* There are good times to score goals, and there are better times to score goals. Tottenham picked the perfect moment.
Until then, Chelsea were rampant and looked more likely to extend their lead than sacrifice it, but Eriksen’s equaliser noticeably boosted Tottenham and left Chelsea reeling. The only question was whether Spurs could maximise their period of dominance in a manner that Chelsea had failed to do.
The answer to that question came emphatically in the first 20 minutes of the second half. Firstly Eric Dier played the perfect pass for the perfect Alli run, and his touch and finish were perfect too. Five minutes later, a sumptuous Eriksen pass sent Son through on goal, and Alli eventually poked home after a scramble. Game and season over.
This is the difference between a side playing with confidence in one another and the manager, and one whose manager – and perhaps some players – are going through the motions. The former is able to respond to adversity and be stronger for it, while making dominance pay within matches. The other concedes goals in two or threes, and is made to pay for their profligacy.
Whether you consider Chelsea’s lack of response as proof of fault on the part of players, manager or club in general is open to debate, but the most likely answer is a mix of all three. This season more than any other, we have seen exactly how off-pitch harmony (Manchester City, Liverpool, Tottenham) and discord (Arsenal, Chelsea) shapes on-pitch performance in the top six.
* Alli certainly picks his moments. He is a young man who feeds off criticism, both from opposition supporters (see the celebration for his first goal) and pundits.
This weekend brought tabloid reports that Gareth Southgate is losing faith in the idea of starting Alli for England, impressed instead by Jesse Lingard’s performances this season. Even in the player ratings from England vs Italy, when I remarked that Lingard might have jumped the queue, there were was relatively little disagreement from Spurs fans. He has been far below his best this season.
But Alli remains a match-winner, and a young man who has the potential to delight his manager and supporters for club and country. The run and first touch for his first goal was supreme, but his second almost impressed more. The peace of mind to take the extra touch with the right foot before stabbing home with the left, rather than excitedly swiping at it as soon as possible, demonstrates his composure under pressure.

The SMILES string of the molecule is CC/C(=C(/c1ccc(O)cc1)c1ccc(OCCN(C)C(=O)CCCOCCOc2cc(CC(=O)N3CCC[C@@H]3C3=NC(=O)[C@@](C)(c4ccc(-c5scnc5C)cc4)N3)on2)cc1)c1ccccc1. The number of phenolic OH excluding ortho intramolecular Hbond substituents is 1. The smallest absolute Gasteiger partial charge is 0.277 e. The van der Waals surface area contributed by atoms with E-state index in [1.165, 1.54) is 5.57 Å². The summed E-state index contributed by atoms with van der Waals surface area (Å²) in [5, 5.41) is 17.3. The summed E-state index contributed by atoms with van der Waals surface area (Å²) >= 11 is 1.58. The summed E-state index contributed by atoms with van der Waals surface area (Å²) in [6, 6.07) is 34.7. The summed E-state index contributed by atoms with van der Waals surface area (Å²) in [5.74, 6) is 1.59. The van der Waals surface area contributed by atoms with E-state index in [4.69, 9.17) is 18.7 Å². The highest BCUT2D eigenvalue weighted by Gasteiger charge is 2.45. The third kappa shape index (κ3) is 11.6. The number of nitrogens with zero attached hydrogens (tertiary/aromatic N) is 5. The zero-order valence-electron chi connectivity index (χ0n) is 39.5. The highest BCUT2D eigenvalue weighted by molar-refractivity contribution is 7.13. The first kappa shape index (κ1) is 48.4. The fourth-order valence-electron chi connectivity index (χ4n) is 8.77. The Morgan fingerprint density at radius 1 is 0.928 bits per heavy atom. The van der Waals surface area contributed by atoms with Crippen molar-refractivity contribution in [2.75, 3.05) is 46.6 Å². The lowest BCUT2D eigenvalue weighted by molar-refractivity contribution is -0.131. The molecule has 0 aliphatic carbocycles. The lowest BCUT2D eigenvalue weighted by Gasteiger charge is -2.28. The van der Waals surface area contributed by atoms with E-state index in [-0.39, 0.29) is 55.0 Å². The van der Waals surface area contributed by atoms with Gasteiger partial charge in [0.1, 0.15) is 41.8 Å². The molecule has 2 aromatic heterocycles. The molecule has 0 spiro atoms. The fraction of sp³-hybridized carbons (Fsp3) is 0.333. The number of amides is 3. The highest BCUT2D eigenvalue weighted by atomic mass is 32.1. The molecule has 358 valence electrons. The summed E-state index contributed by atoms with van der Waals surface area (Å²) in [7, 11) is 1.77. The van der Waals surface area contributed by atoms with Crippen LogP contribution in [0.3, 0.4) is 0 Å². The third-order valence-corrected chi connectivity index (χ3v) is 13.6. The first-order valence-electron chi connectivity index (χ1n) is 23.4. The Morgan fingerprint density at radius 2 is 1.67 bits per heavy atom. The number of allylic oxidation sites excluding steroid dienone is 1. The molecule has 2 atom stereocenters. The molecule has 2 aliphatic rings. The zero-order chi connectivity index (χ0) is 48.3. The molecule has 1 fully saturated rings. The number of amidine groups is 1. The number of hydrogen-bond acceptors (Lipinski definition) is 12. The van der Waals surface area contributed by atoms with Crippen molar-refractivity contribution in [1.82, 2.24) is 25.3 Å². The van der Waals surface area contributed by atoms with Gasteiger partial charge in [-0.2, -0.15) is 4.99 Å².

Unsurprisingly, the goals provoked an antagonistic reaction from Tottenham supporters hurt by the criticism of their man. Meanwhile, those of us who follow England are just delighted to have two fine players competing for positions rather than our national team being picked via the method of finding the tallest dwarf.
* Is there a player in the Premier League who uses his elbows when making challenges more than Lamela? Every aerial challenge is preceded by the sneaky look to where the opponent is located, and then up come the arms as he enters the challenge.
It is a clever move. By having the arms up before the contact comes, it makes Lamela look as if he is simply stronger than the opponent rather than deliberately catching them in the face. Add him to the list of Premier League bastards.
* And now for the Lamela praise. After a slow start, it was the Argentinean who changed the game with the intensity of his work without the ball. After half-time, Pochettino used him as a false nine, asking him to harry Chelsea’s central defenders in possession and force them to clear the ball long rather than into the feet of Cesc Fabregas.
It worked. Lamela made more tackles than any other Tottenham player, while Fabregas and Alonso were more starved of service than the first half. Lamela did not assist or score a goal and created only one chance (with a simple pass), but that was not the point. He has sexy mode and sabotage mode; this was him excelling in the latter.
* I feel like I do this every time, but how mature is Sanchez given his age and Premier League inexperience? Pochettino persuaded Daniel Levy to part with more than £30m for a player for the first time, but he got the purchase spot on.
Twice in the first half, Tottenham left Sanchez in a position where he had to make one of his now customary sliding interventions. Were this any other 21-year-old, you might be worried about him mistiming the challenge or being caught out of position. But not Sanchez.
The Colombian didn’t make a single tackle against Chelsea, the only Tottenham outfielder not to do so. He also made the most interceptions of any Tottenham player. That is persuasive evidence of a novice central defender who is already highly accomplished at reading the game two pages ahead of his opponents. Toby who?